Married only six months, the third husband is easily irritated by his wife. To him she was insufferably changeable: flighty one day and deep the next. If it was as if she deliberately was trying to make a fool of him. He had confronted her several times about this attitude, speaking loudly while wagging his finger; each time he had expected then to walk away calmly, his point being made, and each he couldn't because she had burst into tears. She had been reluctant to get married because marriage was forever. She was the type whose vagaries included "side-streets, short cuts, and chance acquaintances." It was hard to keep up with her. And now she was late. She should have been home long before and he was fuming at her inconsideration. She had wanted to visit a friend; he wanted her to stay home. She went anyway, despite his warning that if she went out now she need not come back. The longer he waited, the angrier at he inconsideration he got. It was now midnight and no sign of her. Midnight outside to the house was "an immoral hour." She had been gone for five hours. Finally saying, "Let her go to Jericho," he went to bed, undressing in the dark. Climbing into bed, her found his wife there, sleeping. Had he wronged her? Or had she gone out the front door and immediately snuck in the back to toy with him? He may never know.
Each of the three husbands was "heavy" -- laden with their own personal faults. Were the wives any better? Greed, callousness, trickery...all were part of their characters. I literally have no idea what to make of this story.
James Stephens (1882?-1950) was an Irish poet, novelist, and Nationalist, perhaps best known for his classic fantasy novel The Crock of Gold and for his retelling of Irish myths in Irish Fairy Tales. He had a singular talent for combining humor and lyricism in his work. He stood only 4' 10" and was sometimes called "Tiny Tim." He was very athletic as a boy and would have joined the military except for his height. Instead he graduated as a solicitor's clerk. As a poet he was mentored by AE (George William Russell), the well-known poet and painter. He published his first book of poems in 1909. A few year later, his support for the Irish cause netted him a job as registrar in the National Gallery of Ireland, where he stayed for eleven years, after which he travelled between Dublin, London, and Paris, meeting an befriending James Joyce. Stephens claimed that he shared a birthday with Joyce, February 2, 1882, and this helped form a bond between the two. In reality he was most likely born on February 9, 1880. Because little of his early life was known, the question of his birthdate remains open. Joyce was concerned that e would never be about to finish Finnegan's Wake, and proposed that Stephens do it for him. It would be published as by "JJ&S," for "James Joyce and Stephens" but also being a reference to Jamieson Irish whiskey, which was produced by John Jamieson & Sons. The collaboration never came about and Joyce finished the work on his own.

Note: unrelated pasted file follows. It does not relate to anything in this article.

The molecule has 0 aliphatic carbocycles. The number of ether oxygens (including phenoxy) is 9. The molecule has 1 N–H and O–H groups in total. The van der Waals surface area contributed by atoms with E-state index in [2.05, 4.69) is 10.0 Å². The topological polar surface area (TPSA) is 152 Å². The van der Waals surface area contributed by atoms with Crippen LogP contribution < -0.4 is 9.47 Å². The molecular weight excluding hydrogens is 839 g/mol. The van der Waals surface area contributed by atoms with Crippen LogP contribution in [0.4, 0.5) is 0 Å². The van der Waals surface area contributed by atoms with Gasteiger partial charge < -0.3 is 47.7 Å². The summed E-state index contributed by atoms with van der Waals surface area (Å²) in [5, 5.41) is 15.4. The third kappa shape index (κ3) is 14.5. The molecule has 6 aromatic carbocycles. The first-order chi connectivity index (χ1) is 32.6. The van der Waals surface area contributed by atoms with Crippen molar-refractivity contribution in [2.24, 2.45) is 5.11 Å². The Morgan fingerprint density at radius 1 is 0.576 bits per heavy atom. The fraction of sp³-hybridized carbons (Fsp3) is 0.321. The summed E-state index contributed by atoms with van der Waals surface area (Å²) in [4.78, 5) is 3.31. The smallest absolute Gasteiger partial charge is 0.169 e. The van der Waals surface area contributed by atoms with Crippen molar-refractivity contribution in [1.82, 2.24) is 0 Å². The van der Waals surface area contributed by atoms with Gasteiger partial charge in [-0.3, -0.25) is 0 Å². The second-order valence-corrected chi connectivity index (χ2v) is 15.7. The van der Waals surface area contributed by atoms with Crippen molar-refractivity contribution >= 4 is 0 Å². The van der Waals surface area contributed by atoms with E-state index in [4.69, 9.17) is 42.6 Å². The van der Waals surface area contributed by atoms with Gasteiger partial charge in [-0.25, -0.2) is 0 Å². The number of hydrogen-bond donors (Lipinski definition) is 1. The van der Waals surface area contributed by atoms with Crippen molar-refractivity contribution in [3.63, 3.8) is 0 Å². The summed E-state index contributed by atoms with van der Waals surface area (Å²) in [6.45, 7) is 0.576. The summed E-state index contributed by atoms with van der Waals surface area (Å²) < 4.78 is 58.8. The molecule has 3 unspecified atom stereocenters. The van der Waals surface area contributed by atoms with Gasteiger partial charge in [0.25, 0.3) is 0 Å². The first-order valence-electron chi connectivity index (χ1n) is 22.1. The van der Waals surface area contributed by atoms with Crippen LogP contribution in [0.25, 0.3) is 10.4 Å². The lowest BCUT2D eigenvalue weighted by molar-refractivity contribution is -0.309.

Here Are Ladies, as with most of Stephens's work, is available to read on the internet.
As a heavy husband myself, I can relate to this story! Let me know if you'd like me to send you some Stanislaw Lem books!ReplyDelete